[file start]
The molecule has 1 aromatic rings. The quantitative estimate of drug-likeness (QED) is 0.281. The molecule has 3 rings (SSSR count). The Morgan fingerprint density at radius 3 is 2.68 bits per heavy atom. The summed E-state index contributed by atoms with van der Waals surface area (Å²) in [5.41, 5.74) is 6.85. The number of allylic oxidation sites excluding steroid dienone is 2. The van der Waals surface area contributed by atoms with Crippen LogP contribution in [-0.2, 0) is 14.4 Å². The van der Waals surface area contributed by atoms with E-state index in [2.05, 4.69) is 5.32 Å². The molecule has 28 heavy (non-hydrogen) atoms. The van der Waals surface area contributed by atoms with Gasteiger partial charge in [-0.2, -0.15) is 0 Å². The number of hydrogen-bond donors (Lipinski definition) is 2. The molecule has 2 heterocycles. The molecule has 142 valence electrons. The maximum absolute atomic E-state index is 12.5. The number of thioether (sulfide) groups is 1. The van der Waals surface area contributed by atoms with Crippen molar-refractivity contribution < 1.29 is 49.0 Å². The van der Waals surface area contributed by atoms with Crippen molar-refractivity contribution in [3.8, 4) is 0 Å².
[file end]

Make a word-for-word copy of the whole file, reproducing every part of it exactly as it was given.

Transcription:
The molecule has 1 aromatic rings. The quantitative estimate of drug-likeness (QED) is 0.281. The molecule has 3 rings (SSSR count). The Morgan fingerprint density at radius 3 is 2.68 bits per heavy atom. The summed E-state index contributed by atoms with van der Waals surface area (Å²) in [5.41, 5.74) is 6.85. The number of allylic oxidation sites excluding steroid dienone is 2. The van der Waals surface area contributed by atoms with Crippen LogP contribution in [-0.2, 0) is 14.4 Å². The van der Waals surface area contributed by atoms with E-state index in [2.05, 4.69) is 5.32 Å². The molecule has 28 heavy (non-hydrogen) atoms. The van der Waals surface area contributed by atoms with Gasteiger partial charge in [-0.2, -0.15) is 0 Å². The number of hydrogen-bond donors (Lipinski definition) is 2. The molecule has 2 heterocycles. The molecule has 142 valence electrons. The maximum absolute atomic E-state index is 12.5. The number of thioether (sulfide) groups is 1. The van der Waals surface area contributed by atoms with Crippen molar-refractivity contribution < 1.29 is 49.0 Å². The van der Waals surface area contributed by atoms with Crippen molar-refractivity contribution in [3.8, 4) is 0 Å².